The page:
Why no Tunisian restaurants?

By | Category: Travel rumblings

Over the weekend, I went up to London for the very first National Geographic Traveller Food Festival.


Destinations that were exhibiting were providing samples of their foods to entice us to book holidays there at some time in the future. Or to remind us of what we are missing.

Much of the food was titbits rather than what a meal would look like but on the Tunisia stand, a chef from Nabeul (about an hour’s drive from Tunis) was cooking a main course.

Rafik Tatli has a restaurant – Les Jasmins – where has served Tunisian cuisine for many years. Being in Nabeul, one of the first tourist destinations in Tunisia, means that Rafik is probably responsible for introducing many British and Irish visitors to Tunisian dishes.

On Saturday he was cooking Chakchouka, a vegetable dish that is as colourful as the smell is appetising. Soon a group mustered but Tunisian cooking is not fast food. About fifteen minutes more, Rafik told the group, and they began to drift to other stands to peck at the titbits provided.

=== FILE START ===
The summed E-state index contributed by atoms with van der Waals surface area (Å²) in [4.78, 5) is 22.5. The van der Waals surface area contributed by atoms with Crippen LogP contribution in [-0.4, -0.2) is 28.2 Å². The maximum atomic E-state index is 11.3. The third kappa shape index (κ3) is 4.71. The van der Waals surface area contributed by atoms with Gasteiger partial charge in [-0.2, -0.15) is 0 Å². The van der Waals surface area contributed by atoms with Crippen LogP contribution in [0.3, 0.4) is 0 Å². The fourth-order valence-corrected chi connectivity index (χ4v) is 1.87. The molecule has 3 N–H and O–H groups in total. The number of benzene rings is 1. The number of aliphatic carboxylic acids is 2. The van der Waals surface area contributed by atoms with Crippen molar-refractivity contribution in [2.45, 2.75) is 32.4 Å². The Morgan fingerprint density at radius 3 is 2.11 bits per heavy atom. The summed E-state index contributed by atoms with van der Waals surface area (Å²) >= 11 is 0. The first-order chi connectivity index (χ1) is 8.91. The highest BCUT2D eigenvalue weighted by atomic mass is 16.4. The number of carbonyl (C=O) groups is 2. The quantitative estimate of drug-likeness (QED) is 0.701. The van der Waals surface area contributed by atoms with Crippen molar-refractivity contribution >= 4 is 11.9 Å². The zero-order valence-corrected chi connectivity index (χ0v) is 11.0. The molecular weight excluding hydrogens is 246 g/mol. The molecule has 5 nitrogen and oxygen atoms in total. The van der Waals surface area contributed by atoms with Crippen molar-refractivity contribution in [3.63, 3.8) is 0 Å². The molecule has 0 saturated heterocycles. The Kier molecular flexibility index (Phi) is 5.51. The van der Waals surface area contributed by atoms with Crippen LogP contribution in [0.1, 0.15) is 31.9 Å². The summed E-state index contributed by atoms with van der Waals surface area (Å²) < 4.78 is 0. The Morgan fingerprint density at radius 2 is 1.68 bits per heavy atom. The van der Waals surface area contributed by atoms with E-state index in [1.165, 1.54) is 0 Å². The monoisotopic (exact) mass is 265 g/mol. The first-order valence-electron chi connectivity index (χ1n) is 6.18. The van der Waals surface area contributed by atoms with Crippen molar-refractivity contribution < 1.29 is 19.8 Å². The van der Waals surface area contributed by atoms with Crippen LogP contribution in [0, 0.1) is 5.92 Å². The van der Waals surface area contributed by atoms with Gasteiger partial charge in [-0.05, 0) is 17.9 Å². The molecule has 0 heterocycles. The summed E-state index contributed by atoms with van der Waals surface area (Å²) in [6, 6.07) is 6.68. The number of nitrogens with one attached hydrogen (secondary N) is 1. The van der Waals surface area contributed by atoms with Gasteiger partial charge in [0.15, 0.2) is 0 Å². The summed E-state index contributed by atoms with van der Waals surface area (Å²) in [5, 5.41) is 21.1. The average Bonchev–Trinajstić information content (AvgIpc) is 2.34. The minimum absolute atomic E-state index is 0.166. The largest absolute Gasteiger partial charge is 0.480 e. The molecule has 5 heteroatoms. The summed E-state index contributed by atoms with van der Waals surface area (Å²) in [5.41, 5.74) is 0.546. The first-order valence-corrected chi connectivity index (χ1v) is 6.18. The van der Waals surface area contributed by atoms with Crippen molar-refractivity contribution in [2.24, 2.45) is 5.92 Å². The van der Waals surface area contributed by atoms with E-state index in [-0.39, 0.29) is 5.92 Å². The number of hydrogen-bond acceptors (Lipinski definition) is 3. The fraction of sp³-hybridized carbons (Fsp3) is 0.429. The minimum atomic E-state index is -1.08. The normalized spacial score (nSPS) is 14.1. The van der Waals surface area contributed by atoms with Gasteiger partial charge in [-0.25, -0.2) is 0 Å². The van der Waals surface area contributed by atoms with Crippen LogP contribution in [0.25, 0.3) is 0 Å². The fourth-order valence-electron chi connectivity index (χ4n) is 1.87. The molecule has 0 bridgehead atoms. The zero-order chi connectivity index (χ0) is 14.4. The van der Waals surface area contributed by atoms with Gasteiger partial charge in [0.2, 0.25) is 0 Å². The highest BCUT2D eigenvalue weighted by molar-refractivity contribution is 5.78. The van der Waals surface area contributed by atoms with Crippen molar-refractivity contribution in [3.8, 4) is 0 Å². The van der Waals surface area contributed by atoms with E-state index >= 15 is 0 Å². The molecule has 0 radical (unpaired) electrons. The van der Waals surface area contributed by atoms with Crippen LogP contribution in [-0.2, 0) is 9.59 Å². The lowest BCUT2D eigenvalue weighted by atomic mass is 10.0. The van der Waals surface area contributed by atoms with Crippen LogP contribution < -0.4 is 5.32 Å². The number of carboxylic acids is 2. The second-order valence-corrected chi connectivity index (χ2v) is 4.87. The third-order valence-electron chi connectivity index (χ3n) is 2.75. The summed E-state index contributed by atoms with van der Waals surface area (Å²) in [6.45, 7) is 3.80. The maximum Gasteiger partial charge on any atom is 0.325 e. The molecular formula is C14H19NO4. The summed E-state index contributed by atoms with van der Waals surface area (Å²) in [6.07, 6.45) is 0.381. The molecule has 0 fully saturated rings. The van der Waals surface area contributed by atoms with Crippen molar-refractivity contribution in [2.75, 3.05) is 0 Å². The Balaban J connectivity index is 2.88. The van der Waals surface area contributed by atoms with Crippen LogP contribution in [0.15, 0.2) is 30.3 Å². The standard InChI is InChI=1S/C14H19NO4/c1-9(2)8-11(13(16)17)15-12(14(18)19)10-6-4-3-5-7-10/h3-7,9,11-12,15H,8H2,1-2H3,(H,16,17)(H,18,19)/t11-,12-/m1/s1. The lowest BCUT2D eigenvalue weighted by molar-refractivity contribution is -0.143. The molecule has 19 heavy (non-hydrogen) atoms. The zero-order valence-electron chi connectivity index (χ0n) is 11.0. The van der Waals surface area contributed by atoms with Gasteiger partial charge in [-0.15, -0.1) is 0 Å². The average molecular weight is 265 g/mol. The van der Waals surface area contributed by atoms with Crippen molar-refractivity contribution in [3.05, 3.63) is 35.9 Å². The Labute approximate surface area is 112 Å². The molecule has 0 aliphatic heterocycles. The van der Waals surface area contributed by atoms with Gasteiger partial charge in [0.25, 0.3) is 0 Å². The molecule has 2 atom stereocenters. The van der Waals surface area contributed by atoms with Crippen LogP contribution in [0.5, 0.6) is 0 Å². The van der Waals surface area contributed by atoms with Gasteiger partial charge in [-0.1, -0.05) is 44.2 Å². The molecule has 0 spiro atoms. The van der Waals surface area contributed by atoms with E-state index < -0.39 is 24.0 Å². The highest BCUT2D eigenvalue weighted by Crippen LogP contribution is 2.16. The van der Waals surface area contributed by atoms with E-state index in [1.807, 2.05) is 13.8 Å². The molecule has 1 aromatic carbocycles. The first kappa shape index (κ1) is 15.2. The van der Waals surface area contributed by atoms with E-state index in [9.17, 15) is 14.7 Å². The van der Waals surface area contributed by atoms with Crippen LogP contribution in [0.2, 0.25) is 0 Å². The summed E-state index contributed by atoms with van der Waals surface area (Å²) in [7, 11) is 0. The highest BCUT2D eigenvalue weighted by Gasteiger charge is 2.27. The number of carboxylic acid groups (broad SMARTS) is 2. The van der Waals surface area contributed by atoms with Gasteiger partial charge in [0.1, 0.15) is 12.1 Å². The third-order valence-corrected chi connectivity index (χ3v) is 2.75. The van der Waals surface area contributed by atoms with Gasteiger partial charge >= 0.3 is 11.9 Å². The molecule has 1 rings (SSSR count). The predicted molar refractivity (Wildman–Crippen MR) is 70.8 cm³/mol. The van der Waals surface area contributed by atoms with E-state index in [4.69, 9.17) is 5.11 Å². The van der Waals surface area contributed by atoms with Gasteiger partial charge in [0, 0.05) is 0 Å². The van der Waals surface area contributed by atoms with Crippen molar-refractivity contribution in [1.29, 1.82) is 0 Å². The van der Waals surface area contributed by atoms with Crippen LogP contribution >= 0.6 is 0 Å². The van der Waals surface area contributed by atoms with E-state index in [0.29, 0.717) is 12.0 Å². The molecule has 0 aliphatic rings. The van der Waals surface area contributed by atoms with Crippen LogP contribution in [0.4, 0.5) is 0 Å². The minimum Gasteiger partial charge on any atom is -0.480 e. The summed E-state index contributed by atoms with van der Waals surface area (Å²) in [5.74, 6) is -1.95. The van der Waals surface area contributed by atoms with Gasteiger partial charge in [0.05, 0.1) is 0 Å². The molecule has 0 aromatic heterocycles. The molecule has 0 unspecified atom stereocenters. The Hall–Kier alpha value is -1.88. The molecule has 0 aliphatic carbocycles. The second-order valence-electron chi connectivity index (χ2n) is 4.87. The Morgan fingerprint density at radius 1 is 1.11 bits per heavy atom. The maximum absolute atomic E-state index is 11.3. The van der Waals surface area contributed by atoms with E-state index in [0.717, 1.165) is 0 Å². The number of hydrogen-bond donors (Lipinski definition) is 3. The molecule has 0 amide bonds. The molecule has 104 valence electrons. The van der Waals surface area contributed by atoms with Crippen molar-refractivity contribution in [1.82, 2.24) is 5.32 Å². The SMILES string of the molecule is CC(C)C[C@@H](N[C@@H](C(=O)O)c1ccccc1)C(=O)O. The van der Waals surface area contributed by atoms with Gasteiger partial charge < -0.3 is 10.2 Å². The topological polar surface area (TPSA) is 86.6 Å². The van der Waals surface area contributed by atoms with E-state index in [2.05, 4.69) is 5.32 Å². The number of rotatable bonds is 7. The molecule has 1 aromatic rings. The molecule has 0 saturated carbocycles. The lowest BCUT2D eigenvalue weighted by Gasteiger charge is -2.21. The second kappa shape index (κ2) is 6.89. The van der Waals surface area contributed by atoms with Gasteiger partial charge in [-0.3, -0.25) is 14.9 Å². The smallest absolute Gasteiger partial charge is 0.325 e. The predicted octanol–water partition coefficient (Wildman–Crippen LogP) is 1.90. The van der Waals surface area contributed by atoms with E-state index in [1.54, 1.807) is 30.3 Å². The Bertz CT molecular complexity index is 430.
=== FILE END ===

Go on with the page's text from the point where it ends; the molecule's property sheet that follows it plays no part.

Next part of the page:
Rafik Tlatli from his Nabeul restaurant, Les Jasmins

I asked a few whether they had eaten Tunisian cuisine before and most hadn’t despite being fairly seasoned travellers. Why not? No Tunisian restaurants in the UK. Moncef Battikh from the Tunisian National Tourist Office said, to his knowledge, that there were no Tunisian restaurants in London let alone the UK. There was once one in one in Birmingham but that had long since closed.

There are plenty of North African restaurants around in the UK, mostly Moroccan but some Algerian and quite a few Egyptian ones but none specialising in Tunisian cuisine. Why not? Neither Rafik nor Moncef had a reason as to why that should be so.

When those anxious to try Chakchouka returned, I asked them what they thought of the food. No-one had anything but a good word to say about it. A couple asked if I knew of a Tunisian cookery book. Rafik has written two but both are in French, Saveurs de Tunisie (unavailable according to that well-known online book retailer) and Delices de Tunisie (not even listed) but they have yet to be translated. As for English language recipe books, they are few and far between with some of those around masquerading as Tunisian but being more Moroccan or North African.

Some of the spices used in Tunisian cookery. At the markets they are sold from large jars

Why is it that a country that once saw 600,000 Britons visit it in the early 2010’s hasn’t managed to inspire Tunisian chefs in the UK to open restaurants? Why is it that there are so few Tunisian cookery books in English?

I leave you with that mystery.

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